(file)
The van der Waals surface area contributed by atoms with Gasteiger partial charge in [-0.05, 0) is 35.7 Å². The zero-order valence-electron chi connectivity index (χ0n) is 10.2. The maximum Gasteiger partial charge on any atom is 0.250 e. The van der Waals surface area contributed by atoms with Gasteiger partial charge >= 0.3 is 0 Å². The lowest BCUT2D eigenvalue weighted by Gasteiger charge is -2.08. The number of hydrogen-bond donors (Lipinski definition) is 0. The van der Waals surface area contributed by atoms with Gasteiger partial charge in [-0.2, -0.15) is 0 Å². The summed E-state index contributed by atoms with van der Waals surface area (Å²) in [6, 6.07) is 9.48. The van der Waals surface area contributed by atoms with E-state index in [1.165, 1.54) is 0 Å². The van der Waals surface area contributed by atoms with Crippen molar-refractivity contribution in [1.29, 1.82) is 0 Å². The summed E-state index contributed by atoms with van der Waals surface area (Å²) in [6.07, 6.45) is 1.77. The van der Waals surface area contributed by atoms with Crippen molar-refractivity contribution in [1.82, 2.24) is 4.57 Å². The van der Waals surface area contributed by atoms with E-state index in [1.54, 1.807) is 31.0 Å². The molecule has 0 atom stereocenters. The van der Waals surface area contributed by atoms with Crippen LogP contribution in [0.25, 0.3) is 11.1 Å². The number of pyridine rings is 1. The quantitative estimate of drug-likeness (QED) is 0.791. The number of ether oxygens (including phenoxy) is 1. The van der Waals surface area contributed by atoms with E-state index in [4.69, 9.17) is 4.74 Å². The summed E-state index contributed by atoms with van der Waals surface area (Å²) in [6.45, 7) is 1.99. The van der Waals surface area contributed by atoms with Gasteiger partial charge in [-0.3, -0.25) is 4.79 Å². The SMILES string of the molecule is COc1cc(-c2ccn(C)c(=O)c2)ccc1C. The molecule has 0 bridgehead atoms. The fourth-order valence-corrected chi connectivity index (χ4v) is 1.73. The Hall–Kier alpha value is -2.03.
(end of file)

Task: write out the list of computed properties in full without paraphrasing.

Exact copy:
The van der Waals surface area contributed by atoms with Gasteiger partial charge in [-0.05, 0) is 35.7 Å². The zero-order valence-electron chi connectivity index (χ0n) is 10.2. The maximum Gasteiger partial charge on any atom is 0.250 e. The van der Waals surface area contributed by atoms with Gasteiger partial charge >= 0.3 is 0 Å². The lowest BCUT2D eigenvalue weighted by Gasteiger charge is -2.08. The number of hydrogen-bond donors (Lipinski definition) is 0. The van der Waals surface area contributed by atoms with Gasteiger partial charge in [-0.2, -0.15) is 0 Å². The summed E-state index contributed by atoms with van der Waals surface area (Å²) in [6, 6.07) is 9.48. The van der Waals surface area contributed by atoms with E-state index in [1.165, 1.54) is 0 Å². The van der Waals surface area contributed by atoms with Crippen molar-refractivity contribution in [1.29, 1.82) is 0 Å². The summed E-state index contributed by atoms with van der Waals surface area (Å²) in [6.07, 6.45) is 1.77. The van der Waals surface area contributed by atoms with Crippen molar-refractivity contribution in [1.82, 2.24) is 4.57 Å². The van der Waals surface area contributed by atoms with E-state index in [1.54, 1.807) is 31.0 Å². The molecule has 0 atom stereocenters. The van der Waals surface area contributed by atoms with Crippen LogP contribution in [0.25, 0.3) is 11.1 Å². The number of pyridine rings is 1. The quantitative estimate of drug-likeness (QED) is 0.791. The number of ether oxygens (including phenoxy) is 1. The van der Waals surface area contributed by atoms with E-state index in [4.69, 9.17) is 4.74 Å². The summed E-state index contributed by atoms with van der Waals surface area (Å²) in [6.45, 7) is 1.99. The van der Waals surface area contributed by atoms with Gasteiger partial charge in [-0.3, -0.25) is 4.79 Å². The SMILES string of the molecule is COc1cc(-c2ccn(C)c(=O)c2)ccc1C. The molecule has 0 bridgehead atoms. The fourth-order valence-corrected chi connectivity index (χ4v) is 1.73. The Hall–Kier alpha value is -2.03.